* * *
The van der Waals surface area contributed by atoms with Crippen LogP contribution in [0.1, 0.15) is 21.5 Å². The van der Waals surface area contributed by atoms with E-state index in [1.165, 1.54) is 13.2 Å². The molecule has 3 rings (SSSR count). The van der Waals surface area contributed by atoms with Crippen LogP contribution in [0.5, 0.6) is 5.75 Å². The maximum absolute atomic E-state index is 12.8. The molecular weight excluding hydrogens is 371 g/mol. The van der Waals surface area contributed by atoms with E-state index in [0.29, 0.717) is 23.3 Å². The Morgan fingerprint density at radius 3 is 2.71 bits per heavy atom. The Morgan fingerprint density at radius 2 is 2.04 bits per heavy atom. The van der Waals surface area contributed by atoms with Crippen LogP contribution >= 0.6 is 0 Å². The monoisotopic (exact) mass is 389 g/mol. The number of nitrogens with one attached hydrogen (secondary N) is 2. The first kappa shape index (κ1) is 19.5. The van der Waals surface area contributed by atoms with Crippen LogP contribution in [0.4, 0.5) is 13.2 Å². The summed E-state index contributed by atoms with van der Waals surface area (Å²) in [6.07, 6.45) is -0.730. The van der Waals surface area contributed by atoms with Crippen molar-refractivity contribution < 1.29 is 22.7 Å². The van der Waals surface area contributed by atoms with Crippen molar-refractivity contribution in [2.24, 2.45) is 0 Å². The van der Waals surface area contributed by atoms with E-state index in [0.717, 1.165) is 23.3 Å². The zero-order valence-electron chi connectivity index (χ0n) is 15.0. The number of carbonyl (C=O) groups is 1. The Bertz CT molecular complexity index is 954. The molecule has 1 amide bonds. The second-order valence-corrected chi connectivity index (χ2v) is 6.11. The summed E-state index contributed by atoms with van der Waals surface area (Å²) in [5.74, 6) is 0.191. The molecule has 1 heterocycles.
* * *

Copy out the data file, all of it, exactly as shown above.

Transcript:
The van der Waals surface area contributed by atoms with Crippen LogP contribution in [0.1, 0.15) is 21.5 Å². The van der Waals surface area contributed by atoms with E-state index in [1.165, 1.54) is 13.2 Å². The molecule has 3 rings (SSSR count). The van der Waals surface area contributed by atoms with Crippen LogP contribution in [0.5, 0.6) is 5.75 Å². The maximum absolute atomic E-state index is 12.8. The molecular weight excluding hydrogens is 371 g/mol. The van der Waals surface area contributed by atoms with E-state index in [0.29, 0.717) is 23.3 Å². The Morgan fingerprint density at radius 3 is 2.71 bits per heavy atom. The Morgan fingerprint density at radius 2 is 2.04 bits per heavy atom. The van der Waals surface area contributed by atoms with Crippen LogP contribution >= 0.6 is 0 Å². The monoisotopic (exact) mass is 389 g/mol. The number of nitrogens with one attached hydrogen (secondary N) is 2. The first kappa shape index (κ1) is 19.5. The van der Waals surface area contributed by atoms with Crippen LogP contribution in [0.4, 0.5) is 13.2 Å². The summed E-state index contributed by atoms with van der Waals surface area (Å²) in [6.07, 6.45) is -0.730. The van der Waals surface area contributed by atoms with Crippen molar-refractivity contribution < 1.29 is 22.7 Å². The van der Waals surface area contributed by atoms with Crippen molar-refractivity contribution in [2.24, 2.45) is 0 Å². The van der Waals surface area contributed by atoms with E-state index in [0.717, 1.165) is 23.3 Å². The zero-order valence-electron chi connectivity index (χ0n) is 15.0. The number of carbonyl (C=O) groups is 1. The Bertz CT molecular complexity index is 954. The molecule has 1 amide bonds. The second-order valence-corrected chi connectivity index (χ2v) is 6.11. The summed E-state index contributed by atoms with van der Waals surface area (Å²) in [5.74, 6) is 0.191. The molecule has 1 heterocycles.